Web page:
2023, R, 92 min. Directed by Randall Park. Starring Justin H. Min, Sherry Cola, Ally Maki, Tavi Gevinson, Debby Ryan, Sonoya Mizuno.
REVIEWED By Trace Sauveur, Fri., Aug. 4, 2023
Even the title of Shortcomings feels like its own cruel little joke. Based on the series of graphic novels of the same name by Adrian Tomine, who also scripted this adaptation, this film is not just about trivially flawed characters working their way through the stubborn, contradictory mechanizations of modern living. It is a film about characters that are resolutely selfish and manipulative, whose shortsighted actions spur vicious cycles of mistakes shared between one another. All of these characters’ supposed “shortcomings” are more often relationship-ending defects. Ironically, this steadfast depiction of noxious people is what makes the movie appealing.
In comedies like Snatched and Straight Up, as well as his appearances as former SHIELD agent Jimmy Woo in the Marvel Cinematic Universe, Randall Park has become the go-to guy for a good supporting comedy performance. In making his feature directorial debut, he assembles an Asian-led cast to locate a complicated entanglement between genuine societal disillusionment and behaving like a callous asshole. The primary culprit, of course, is Ben (Min), a snobby filmmaking school/actual filmmaking dropout who now manages the local independent arthouse cinema in Berkeley. He spends most of his time watching his Blu-rays of foreign arthouse classics while always finding a way to explain to his girlfriend Miko (Maki) how right he is about any given topic through his veneer of blameless reasonability (“I’m just being honest!” seems to be his mantra). When Miko heads out to New York for an extended stint to participate in an internship, the noncommittal, constantly pining Ben takes his opportunity to play the field with girls he feels are more his speed.
As Miko explains to Ben himself, that typically means blonde, blue-eyed white girls, and his bachelor period sees him trying and failing to woo women that he thinks he can form-fit into his manic pixie idealizations. In reality, they come with all the same relational complications that seem to make Ben revert to a repellent defensiveness, while simultaneously deflecting all of his issues onto the people around him. He firmly rejects the idea that he obsesses over European women, but later insists that a white man is a fetishist if he dates an Asian woman. He’s more interested in getting laid than something long term, until it’s him getting broken up with. He can explain away all of his perversions and imperfections. Nothing is ever his fault.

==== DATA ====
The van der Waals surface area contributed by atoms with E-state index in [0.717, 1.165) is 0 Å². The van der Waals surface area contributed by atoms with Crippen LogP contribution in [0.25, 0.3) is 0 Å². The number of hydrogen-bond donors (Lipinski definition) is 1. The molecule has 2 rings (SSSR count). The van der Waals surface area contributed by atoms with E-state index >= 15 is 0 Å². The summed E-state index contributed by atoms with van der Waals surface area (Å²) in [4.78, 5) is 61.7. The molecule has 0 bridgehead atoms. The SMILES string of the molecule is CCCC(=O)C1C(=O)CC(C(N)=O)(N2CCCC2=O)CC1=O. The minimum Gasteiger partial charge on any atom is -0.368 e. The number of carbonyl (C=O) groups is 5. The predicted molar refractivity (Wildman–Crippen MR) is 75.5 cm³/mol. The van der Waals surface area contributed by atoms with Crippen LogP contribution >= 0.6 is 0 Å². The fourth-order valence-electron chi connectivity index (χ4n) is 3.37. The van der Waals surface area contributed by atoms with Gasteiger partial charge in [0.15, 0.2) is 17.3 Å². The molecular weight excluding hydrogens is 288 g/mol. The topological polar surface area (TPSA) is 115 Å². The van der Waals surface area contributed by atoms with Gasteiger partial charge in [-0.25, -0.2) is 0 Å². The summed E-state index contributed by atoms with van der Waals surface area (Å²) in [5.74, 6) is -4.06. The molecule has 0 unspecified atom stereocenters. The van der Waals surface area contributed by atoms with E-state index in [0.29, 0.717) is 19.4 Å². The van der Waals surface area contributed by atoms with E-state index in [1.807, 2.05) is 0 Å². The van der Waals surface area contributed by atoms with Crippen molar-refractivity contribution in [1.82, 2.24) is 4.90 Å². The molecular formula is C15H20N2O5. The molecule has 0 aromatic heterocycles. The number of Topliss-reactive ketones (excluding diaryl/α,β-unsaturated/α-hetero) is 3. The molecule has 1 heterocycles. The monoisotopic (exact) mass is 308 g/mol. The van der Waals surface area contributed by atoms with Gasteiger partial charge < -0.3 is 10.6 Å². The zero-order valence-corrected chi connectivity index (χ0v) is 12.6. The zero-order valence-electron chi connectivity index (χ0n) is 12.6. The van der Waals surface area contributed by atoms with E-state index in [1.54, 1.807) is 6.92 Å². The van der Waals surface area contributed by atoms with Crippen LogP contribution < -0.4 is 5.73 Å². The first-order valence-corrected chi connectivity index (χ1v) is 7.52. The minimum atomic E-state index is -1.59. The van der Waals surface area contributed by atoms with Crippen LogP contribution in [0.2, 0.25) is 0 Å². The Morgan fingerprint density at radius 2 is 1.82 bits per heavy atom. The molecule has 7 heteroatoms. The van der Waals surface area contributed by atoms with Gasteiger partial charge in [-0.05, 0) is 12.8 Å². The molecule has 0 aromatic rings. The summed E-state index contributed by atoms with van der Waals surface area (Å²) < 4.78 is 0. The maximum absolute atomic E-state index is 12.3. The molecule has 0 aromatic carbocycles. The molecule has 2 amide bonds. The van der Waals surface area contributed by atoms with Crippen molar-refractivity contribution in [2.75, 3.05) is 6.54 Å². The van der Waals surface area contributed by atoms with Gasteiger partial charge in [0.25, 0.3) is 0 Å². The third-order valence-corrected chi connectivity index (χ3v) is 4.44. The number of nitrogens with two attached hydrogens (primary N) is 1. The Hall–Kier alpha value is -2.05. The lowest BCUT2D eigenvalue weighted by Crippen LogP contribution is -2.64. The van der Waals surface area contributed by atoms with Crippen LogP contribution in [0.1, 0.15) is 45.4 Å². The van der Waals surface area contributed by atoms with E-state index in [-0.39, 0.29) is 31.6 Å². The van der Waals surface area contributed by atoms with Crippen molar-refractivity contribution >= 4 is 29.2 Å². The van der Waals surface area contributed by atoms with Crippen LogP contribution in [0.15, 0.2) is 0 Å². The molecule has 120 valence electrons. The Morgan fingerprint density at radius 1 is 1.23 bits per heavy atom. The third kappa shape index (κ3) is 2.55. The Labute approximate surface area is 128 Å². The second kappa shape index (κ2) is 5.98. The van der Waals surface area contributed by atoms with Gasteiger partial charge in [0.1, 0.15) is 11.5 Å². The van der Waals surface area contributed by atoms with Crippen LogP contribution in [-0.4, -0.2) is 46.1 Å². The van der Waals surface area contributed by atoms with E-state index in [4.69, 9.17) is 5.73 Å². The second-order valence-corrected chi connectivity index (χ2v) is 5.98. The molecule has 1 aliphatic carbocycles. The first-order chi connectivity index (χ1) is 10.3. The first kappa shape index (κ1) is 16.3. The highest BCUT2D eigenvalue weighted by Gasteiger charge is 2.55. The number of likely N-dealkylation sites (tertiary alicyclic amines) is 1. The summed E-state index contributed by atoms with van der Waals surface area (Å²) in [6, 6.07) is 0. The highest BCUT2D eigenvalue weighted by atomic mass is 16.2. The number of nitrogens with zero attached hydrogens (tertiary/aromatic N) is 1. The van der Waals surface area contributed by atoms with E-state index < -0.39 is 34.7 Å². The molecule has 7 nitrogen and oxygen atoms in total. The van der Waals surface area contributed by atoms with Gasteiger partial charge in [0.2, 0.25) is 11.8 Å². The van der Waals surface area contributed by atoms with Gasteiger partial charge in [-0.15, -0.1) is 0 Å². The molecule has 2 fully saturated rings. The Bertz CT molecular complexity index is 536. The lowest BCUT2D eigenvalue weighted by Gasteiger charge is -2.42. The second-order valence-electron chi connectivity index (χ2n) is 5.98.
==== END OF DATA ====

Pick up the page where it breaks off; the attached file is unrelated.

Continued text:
Through Ben, as well as the additional flaws of both Miko and Ben’s best friend Alice (Cola), the narrative takes an easygoing, lightly satirical approach – more prodding than incisive – to a plethora of topics that all converge within the lead character’s lack of self-actualization. Film-bro culture, gentrification, biphobia, racial betrayal, devaluation of the arts, representation, identity – all of it is fair game in a film about how all these facets of modern-day discourse stack on top of one another as to become an interpersonal overload. Intrinsically then, the film itself seems a tad overburdened by its commentary, its characters sometimes feeling more like hollowed-out representations of ideas rather than fully fleshed-out individuals.
The sense of heavy-handedness in the writing is somewhat offset by the lived-in feeling of the film’s settings. Taking place primarily in the Bay Area and New York, there’s a warm sense of authenticity to all of the city streets, one-bedroom apartments, bars, diners, and cinemas. As a film contributing to the larger conversation of Asian American representation onscreen, it’s refreshing to see one that rejects the conventions that typically come with the territory, and allows its characters to inhabit these environments while embracing their all-too-recognizable personal failings. Its final moments of an implied opportunity for growth feel requisite, but in a film full of struggles to reconcile one’s external relationships with their relationship to themselves, those moments get close to feeling earned.